September 5, 2013
by David Bredan
At this final point, the indexes are applied one by one. On dials of this quality these tiny pieces of precious metals are installed by hand. To the left, on the image above, two microscopic holes can be seen inside each recessed area on the periphery of the dial. These are created for the ‘feet’ of the indexes that will hold them still. Once the tiny parts are fixed, the dial is turned to this side so that the barely visible parts of the feet extendind beyond the pane of the dial can be removed. This is also done by hand, of course. Needless to say, installing these extremely small and fragile particles of gold require incredible patience and dexterity, otherwise either they will break or the almost complete dial will suffer damage. In the middle, also above, the removal of the index feet is in process, while to the right is a tray of indexes ready to be set.
Since I saw the incredible expertise and dedication required for making such fine dials, I appreciate the beauty of this part even more. It is perhaps because they are always so clean and so perfect that they appear to be very easy to do – but that couldn’t be further from the truth! Dial makers work in their own special dimension, with a mindset dedicated exclusively to their trade and the issues at hand – otherwise they could never be able to achieve such levels in refinement.
Our second stop was at LAB (Les Artisans Boitiers), the case making facility – an obvious decision as it shares the same building with the dial manufacture. In the first room several CNC machines are racing constantly against each another, carving cases from round blocks of any given material. The machines are programmed based on the exact measurements available from computer designs and prototypes. Once data has been loaded, they get to work and create a very impressive, though undoubtedly rough case. It is something that still has a very long way to go until it is finished. The middle section of the case, the lugs, the back panel and all other elements are cut separately, of course, and are to be assembled later on.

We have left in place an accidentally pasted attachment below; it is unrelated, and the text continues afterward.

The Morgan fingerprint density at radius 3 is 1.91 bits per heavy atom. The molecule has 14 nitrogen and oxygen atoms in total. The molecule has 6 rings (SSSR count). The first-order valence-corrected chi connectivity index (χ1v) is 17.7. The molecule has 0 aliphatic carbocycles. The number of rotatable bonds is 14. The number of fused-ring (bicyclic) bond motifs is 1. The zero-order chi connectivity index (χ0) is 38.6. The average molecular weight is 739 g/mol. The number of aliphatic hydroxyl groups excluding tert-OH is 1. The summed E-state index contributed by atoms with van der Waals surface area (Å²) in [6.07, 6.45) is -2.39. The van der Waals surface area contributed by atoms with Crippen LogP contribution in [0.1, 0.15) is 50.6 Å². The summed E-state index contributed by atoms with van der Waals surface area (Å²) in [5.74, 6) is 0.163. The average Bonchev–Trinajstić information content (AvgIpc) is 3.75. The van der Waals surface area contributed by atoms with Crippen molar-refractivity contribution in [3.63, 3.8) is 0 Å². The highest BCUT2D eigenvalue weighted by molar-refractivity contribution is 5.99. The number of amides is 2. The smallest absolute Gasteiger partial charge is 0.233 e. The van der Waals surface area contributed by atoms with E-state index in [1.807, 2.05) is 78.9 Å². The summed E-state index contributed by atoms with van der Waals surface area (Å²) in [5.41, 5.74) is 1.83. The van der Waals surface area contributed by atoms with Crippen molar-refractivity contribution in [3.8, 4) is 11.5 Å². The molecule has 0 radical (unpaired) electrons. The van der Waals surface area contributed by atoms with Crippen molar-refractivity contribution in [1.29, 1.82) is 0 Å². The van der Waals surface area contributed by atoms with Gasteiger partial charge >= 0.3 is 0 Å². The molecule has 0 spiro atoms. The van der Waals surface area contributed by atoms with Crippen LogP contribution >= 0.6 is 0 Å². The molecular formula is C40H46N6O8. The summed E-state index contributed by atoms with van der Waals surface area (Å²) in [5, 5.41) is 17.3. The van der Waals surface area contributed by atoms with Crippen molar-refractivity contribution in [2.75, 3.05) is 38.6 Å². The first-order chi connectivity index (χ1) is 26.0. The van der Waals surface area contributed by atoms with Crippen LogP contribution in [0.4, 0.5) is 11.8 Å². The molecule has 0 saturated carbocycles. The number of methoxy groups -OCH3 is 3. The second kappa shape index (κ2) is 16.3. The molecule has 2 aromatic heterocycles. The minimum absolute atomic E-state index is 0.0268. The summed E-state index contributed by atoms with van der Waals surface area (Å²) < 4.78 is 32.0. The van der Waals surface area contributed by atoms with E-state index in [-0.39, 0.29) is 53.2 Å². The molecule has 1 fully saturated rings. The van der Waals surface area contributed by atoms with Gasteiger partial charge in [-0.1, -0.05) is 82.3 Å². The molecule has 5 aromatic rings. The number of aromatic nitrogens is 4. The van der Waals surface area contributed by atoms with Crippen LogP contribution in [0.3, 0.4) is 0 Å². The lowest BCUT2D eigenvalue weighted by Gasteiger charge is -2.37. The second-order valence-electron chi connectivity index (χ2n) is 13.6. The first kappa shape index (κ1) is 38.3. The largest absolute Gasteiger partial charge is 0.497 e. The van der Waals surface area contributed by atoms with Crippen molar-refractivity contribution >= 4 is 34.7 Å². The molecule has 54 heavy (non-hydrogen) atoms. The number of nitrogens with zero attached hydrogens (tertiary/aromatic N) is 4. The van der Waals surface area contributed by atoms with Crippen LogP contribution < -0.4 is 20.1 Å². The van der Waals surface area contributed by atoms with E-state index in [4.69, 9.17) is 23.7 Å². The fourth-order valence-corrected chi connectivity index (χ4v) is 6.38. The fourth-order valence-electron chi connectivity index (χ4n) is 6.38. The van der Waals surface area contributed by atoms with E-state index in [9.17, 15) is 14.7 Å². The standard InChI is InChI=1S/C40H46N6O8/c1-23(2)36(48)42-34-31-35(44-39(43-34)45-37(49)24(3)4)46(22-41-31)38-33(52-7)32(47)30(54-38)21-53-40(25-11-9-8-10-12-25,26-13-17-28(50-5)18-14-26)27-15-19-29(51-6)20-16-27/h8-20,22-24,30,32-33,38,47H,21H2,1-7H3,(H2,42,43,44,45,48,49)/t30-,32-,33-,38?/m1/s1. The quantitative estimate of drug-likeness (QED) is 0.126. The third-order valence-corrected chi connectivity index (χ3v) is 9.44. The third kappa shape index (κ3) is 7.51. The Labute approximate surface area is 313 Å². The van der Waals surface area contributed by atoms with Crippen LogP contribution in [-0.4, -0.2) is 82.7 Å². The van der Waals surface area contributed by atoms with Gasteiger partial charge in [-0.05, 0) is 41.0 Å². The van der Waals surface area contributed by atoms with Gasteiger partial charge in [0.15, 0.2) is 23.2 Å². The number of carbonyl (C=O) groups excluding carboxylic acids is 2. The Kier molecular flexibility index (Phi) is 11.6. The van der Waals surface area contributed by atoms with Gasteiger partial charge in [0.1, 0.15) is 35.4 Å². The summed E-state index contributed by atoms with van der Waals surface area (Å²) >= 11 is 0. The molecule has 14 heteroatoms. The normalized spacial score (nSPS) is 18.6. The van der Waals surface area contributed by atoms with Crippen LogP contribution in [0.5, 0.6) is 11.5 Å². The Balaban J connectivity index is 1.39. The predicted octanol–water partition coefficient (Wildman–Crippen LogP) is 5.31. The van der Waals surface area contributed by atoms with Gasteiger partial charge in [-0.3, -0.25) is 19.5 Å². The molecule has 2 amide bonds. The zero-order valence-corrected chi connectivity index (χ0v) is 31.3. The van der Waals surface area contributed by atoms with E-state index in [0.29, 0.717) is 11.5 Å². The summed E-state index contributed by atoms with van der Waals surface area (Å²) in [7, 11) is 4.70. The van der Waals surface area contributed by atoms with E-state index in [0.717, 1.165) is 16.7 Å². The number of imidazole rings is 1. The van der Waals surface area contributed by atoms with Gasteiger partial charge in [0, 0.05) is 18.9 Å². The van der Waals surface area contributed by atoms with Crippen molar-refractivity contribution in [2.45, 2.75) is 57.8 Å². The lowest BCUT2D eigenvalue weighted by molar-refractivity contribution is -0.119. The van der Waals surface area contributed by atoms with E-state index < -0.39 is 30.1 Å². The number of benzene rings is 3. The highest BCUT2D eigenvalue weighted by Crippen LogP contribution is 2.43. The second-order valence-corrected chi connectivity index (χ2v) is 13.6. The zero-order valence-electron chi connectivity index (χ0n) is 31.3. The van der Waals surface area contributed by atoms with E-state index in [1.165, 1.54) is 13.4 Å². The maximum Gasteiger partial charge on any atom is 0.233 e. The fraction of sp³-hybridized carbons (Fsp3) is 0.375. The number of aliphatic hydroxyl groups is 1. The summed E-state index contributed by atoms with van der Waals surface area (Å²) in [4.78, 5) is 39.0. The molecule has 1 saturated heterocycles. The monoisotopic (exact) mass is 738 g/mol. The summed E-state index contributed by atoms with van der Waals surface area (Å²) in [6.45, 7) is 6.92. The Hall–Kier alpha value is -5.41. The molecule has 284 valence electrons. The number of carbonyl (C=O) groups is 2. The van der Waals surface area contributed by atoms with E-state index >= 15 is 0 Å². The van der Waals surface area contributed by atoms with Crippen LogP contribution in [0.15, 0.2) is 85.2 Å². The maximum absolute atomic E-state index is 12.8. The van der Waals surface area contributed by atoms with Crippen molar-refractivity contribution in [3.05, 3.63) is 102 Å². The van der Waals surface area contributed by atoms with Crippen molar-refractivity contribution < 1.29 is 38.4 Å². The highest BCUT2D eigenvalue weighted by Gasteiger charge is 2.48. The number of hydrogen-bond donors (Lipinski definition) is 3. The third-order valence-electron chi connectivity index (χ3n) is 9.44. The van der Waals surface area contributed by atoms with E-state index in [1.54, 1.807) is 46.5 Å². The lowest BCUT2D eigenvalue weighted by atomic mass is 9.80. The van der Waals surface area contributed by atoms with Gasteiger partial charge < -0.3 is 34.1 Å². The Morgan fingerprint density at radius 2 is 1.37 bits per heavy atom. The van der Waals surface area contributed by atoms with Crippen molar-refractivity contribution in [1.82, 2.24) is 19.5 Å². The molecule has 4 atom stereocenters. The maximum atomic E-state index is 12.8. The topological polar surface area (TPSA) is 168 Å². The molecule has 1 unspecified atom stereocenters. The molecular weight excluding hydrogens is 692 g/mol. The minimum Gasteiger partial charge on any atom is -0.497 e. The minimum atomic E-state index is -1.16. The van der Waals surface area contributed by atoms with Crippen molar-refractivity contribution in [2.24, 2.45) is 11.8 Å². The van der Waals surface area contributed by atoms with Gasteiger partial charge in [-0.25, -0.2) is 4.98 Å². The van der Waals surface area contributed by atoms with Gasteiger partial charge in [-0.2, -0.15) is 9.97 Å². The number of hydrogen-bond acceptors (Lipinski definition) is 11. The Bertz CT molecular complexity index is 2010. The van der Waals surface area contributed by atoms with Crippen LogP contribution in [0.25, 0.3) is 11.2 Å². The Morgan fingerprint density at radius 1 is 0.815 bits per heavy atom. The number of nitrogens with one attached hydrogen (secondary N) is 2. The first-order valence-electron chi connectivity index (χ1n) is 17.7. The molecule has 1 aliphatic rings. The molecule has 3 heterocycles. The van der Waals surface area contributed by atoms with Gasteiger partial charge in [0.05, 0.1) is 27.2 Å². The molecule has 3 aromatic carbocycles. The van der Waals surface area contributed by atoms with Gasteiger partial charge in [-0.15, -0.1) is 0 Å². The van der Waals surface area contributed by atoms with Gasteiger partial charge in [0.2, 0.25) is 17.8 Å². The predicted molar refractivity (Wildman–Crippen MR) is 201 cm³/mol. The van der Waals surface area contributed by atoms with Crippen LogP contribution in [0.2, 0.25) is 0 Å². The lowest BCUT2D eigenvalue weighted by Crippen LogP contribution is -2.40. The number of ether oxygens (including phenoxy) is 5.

After the rough pieces have been cut, they are taken to another – much calmer – department. This is a room with a couple of workbenches where master craftsmen and -women work on the cases and turn them into something worthy of the fine movements they will house. At this stage lugs and other major parts are installed permanently. They file the inside of the case so that it is able to accommodate the movement and no sharp edges or other undesirable particles remain that could harm it during final assembly. This is also where they set the diamonds for bejeweled models – a reason for having those leather ‘bags’ under the workbenches, as they prevent the tiny and very expensive components from falling to the ground and getting lost permanently.
Once cases have taken their final shape, they are transferred to the polishing workshop where the still raw surfaces are polished to give them a desirable shine. This will only need to be perfected later on, as a few steps are still left until they are completed. The last stages of production are in the ‘Montage’ department where all remaining parts of the case are installed, including the pushers, the gaskets and other components depending on the model. They also do pressure checks here: first, all watches are tested to the slightly different pressure experienced on-board airplanes at about 33 thousand feet above sea level, and then for water resistance to whatever depth required. Once this is done cases receive their fine polish and are finally finished!